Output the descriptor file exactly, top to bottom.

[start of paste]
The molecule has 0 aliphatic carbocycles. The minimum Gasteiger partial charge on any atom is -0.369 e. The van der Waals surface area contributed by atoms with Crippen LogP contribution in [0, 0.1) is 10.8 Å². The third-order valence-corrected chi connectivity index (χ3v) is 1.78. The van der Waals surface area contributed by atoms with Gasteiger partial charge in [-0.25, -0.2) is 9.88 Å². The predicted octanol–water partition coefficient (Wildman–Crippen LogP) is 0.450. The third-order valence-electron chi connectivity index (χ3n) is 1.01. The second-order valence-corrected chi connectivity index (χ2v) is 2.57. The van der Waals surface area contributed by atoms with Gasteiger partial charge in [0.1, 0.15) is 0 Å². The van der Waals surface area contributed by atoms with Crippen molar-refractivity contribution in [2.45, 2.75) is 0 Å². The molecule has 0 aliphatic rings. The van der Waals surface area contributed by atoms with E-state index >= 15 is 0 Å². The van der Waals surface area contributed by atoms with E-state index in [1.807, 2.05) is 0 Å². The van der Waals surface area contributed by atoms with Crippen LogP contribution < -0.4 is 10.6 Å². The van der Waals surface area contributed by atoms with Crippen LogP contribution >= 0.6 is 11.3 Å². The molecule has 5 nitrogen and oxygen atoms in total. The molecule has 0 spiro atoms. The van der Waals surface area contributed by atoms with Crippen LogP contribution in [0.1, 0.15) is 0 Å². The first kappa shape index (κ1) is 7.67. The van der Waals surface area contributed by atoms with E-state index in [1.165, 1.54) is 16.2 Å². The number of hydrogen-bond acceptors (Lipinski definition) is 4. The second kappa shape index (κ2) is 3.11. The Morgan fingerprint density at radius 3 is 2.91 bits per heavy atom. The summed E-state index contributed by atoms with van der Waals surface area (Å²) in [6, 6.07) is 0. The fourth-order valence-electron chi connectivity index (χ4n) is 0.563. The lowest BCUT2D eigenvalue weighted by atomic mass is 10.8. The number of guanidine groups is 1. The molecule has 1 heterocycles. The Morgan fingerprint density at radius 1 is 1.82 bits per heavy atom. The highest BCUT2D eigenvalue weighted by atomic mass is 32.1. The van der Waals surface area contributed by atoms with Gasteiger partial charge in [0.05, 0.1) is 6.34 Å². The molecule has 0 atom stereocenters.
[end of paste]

The molecule has 0 aliphatic carbocycles. The minimum Gasteiger partial charge on any atom is -0.369 e. The van der Waals surface area contributed by atoms with Crippen LogP contribution in [0, 0.1) is 10.8 Å². The third-order valence-corrected chi connectivity index (χ3v) is 1.78. The van der Waals surface area contributed by atoms with Gasteiger partial charge in [-0.25, -0.2) is 9.88 Å². The predicted octanol–water partition coefficient (Wildman–Crippen LogP) is 0.450. The third-order valence-electron chi connectivity index (χ3n) is 1.01. The second-order valence-corrected chi connectivity index (χ2v) is 2.57. The van der Waals surface area contributed by atoms with Gasteiger partial charge in [0.1, 0.15) is 0 Å². The van der Waals surface area contributed by atoms with Crippen molar-refractivity contribution in [2.45, 2.75) is 0 Å². The molecule has 0 aliphatic rings. The van der Waals surface area contributed by atoms with E-state index >= 15 is 0 Å². The van der Waals surface area contributed by atoms with E-state index in [1.807, 2.05) is 0 Å². The van der Waals surface area contributed by atoms with Crippen LogP contribution < -0.4 is 10.6 Å². The van der Waals surface area contributed by atoms with Crippen LogP contribution >= 0.6 is 11.3 Å². The molecule has 5 nitrogen and oxygen atoms in total. The molecule has 0 spiro atoms. The van der Waals surface area contributed by atoms with Crippen LogP contribution in [0.1, 0.15) is 0 Å². The first kappa shape index (κ1) is 7.67. The van der Waals surface area contributed by atoms with E-state index in [1.165, 1.54) is 16.2 Å². The number of hydrogen-bond acceptors (Lipinski definition) is 4. The second kappa shape index (κ2) is 3.11. The Morgan fingerprint density at radius 3 is 2.91 bits per heavy atom. The summed E-state index contributed by atoms with van der Waals surface area (Å²) in [6, 6.07) is 0. The fourth-order valence-electron chi connectivity index (χ4n) is 0.563. The lowest BCUT2D eigenvalue weighted by atomic mass is 10.8. The number of guanidine groups is 1. The molecule has 1 heterocycles. The Morgan fingerprint density at radius 1 is 1.82 bits per heavy atom. The highest BCUT2D eigenvalue weighted by atomic mass is 32.1. The van der Waals surface area contributed by atoms with Gasteiger partial charge in [0.05, 0.1) is 6.34 Å². The molecule has 0 atom stereocenters.